Friday, March 11, 2011

rhyme on the end

First of all, I'm going to plug my lulu link for anyone who feels generous enough to send 15-odd dollars my way: purchase Portraits of People I Wish I Could Be! Or you can download a digital file for 99 cents. can just look at the photos for free on my flickr account. But hey! I don't judge. Do what you gotta do.

I'm quite relieved for this project to be over; frankly, I feel exhausted by my own ego at this point, and I've become somewhat paranoid that you poor people in my class (who have been forced to listen to me talk incessantly about myself for the past 10 weeks) have all become stockholm-syndromed into appreciating my project.

I really enjoyed both the process and the final output of this course, however--I love dithering around in Photoshop endlessly, and now I am also able to dither around in InDesign for as long as it please me--also a useful program to know how to use, considering I want to go into the design field. But I think it is time to mess around with other projects instead. Or maybe I will start taking commissions to photoshop other people's faces onto things?? Maybe this is how I will become internet-famous. And, of course, I enjoyed myself immensely in regards to my concept. I picked something I would like doing from beginning to end, and though I'm tired, I think it's mostly because I can definitely feel that my project has reached its natural end.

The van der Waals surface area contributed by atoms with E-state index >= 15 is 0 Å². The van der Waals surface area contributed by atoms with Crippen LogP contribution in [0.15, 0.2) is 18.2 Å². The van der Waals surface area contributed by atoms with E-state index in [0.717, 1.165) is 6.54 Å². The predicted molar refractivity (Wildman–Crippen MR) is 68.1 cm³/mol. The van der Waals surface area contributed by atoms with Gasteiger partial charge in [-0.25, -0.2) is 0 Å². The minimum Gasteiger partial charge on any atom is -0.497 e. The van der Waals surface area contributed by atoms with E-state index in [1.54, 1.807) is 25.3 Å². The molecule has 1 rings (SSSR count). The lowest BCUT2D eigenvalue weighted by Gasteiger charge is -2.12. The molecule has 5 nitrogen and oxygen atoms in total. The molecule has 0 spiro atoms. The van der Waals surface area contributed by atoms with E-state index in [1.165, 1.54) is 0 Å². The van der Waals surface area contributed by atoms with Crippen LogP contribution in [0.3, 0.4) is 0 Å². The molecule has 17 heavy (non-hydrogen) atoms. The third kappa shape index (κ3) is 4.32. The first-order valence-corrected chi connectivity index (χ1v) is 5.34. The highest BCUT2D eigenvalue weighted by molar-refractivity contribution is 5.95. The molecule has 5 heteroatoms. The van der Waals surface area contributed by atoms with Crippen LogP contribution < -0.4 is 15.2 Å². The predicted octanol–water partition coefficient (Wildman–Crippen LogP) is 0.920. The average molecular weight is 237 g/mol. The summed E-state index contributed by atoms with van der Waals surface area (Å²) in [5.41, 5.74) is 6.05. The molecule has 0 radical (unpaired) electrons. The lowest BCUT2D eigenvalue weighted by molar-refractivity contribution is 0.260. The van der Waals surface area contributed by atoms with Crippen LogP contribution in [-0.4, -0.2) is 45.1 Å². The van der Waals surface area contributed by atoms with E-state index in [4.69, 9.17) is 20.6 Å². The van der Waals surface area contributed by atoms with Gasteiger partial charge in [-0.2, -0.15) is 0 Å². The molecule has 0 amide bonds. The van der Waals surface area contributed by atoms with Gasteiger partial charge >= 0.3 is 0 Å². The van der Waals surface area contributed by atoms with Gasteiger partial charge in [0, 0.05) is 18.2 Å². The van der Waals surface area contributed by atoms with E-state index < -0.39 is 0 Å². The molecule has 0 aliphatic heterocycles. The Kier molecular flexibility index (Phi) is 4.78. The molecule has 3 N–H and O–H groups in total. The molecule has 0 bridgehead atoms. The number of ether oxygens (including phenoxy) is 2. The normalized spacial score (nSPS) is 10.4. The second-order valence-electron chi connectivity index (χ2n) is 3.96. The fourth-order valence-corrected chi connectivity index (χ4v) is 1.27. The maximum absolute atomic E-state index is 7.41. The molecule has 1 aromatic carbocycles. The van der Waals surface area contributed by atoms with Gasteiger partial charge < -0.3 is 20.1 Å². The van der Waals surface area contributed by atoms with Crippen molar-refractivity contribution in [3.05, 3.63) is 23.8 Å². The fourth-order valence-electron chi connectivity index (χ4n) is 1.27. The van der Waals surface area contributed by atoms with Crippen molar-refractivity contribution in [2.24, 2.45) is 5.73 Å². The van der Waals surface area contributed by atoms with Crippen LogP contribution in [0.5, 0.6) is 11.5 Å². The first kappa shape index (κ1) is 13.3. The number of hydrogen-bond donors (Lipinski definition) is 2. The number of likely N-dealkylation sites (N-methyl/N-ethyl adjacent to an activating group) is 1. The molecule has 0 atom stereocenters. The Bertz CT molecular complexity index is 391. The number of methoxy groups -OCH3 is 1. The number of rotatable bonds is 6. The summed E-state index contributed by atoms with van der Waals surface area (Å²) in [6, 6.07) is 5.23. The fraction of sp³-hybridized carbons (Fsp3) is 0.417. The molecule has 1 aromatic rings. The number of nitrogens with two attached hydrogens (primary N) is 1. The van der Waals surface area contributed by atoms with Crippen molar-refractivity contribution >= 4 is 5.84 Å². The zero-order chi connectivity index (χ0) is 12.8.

Thanks for all of your input, dudes & ladies! Best of luck with the end of term.

Friday, March 4, 2011

rhyme on sawada, lee & boehm

So I have already talked extensively (numerous times! sorry dudes) about Tomoko Sawada & Nikki S. Lee. Though I don't think I will continue to follow their work--not Lee's at least, I'm still trying to decide how I feel about Sawada--they were wonderful women to look at for inspiration and connections for my final project. I was surprised how easily it was to relate my (admittedly) self-centered project to other people's work! Instead of boring you further, I'll talk a little about Kristin Boehm since I really found her to be quite interesting and helpful.

I thought Kristin was a great, both as a speaker and as a person to get some post-college perspective from. I thought her lecture was really engaging and interesting, and she connected well with us—it was almost hard to believe that she still doesn’t go to Lawrence. I thought it was especially interesting how she kept stressing that she missed the academic discussion available here, and being able to converse with people on a high level about a variety of topics. It's difficult to remember that the majority of the population outside of the Lawrence bubble isn’t interested in debating the semantics of beauty, or whether postmodernism is applicable to modern artists. Not that I necessarily want to spend my life discussing these things, but when you’re surrounded by academia constantly it’s quite strange (and frightening!) when it disappears. I thought Kristin was encouraging and realistic without being disheartening. For me her talk(s) were especially helpful because I'm looking to go into a similar field of graphic design, and as someone who doesn't have a formal degree in design, it was quite relieving to hear that it is possible to overcome that obstacle!

Thursday, February 24, 2011

project rhyme